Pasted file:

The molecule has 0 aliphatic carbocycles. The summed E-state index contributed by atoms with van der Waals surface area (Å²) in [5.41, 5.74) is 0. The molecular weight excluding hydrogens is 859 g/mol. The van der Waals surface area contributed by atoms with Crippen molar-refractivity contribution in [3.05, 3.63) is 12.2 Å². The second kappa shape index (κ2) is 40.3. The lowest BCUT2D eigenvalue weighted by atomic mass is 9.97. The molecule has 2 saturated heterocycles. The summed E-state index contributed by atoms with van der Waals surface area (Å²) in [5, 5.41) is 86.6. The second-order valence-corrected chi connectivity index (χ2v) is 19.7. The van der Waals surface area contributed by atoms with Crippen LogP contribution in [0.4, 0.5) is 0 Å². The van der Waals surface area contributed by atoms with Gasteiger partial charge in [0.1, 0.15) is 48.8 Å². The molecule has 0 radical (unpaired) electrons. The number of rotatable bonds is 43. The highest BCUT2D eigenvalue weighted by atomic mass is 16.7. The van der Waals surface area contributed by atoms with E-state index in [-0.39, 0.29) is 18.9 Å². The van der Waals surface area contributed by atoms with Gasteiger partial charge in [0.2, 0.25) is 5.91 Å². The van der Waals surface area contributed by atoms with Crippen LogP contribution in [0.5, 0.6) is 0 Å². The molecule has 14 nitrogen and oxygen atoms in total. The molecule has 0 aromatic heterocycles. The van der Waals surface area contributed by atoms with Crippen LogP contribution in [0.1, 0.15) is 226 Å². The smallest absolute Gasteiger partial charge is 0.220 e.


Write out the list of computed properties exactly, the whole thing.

The molecule has 0 aliphatic carbocycles. The summed E-state index contributed by atoms with van der Waals surface area (Å²) in [5.41, 5.74) is 0. The molecular weight excluding hydrogens is 859 g/mol. The van der Waals surface area contributed by atoms with Crippen molar-refractivity contribution in [3.05, 3.63) is 12.2 Å². The second kappa shape index (κ2) is 40.3. The lowest BCUT2D eigenvalue weighted by atomic mass is 9.97. The molecule has 2 saturated heterocycles. The summed E-state index contributed by atoms with van der Waals surface area (Å²) in [5, 5.41) is 86.6. The second-order valence-corrected chi connectivity index (χ2v) is 19.7. The van der Waals surface area contributed by atoms with Crippen LogP contribution in [0.4, 0.5) is 0 Å². The van der Waals surface area contributed by atoms with Gasteiger partial charge in [0.1, 0.15) is 48.8 Å². The molecule has 0 radical (unpaired) electrons. The number of rotatable bonds is 43. The highest BCUT2D eigenvalue weighted by atomic mass is 16.7. The van der Waals surface area contributed by atoms with E-state index in [-0.39, 0.29) is 18.9 Å². The van der Waals surface area contributed by atoms with Gasteiger partial charge in [0.2, 0.25) is 5.91 Å². The van der Waals surface area contributed by atoms with Crippen LogP contribution in [0.5, 0.6) is 0 Å². The molecule has 14 nitrogen and oxygen atoms in total. The molecule has 0 aromatic heterocycles. The van der Waals surface area contributed by atoms with Crippen LogP contribution in [0.1, 0.15) is 226 Å². The smallest absolute Gasteiger partial charge is 0.220 e.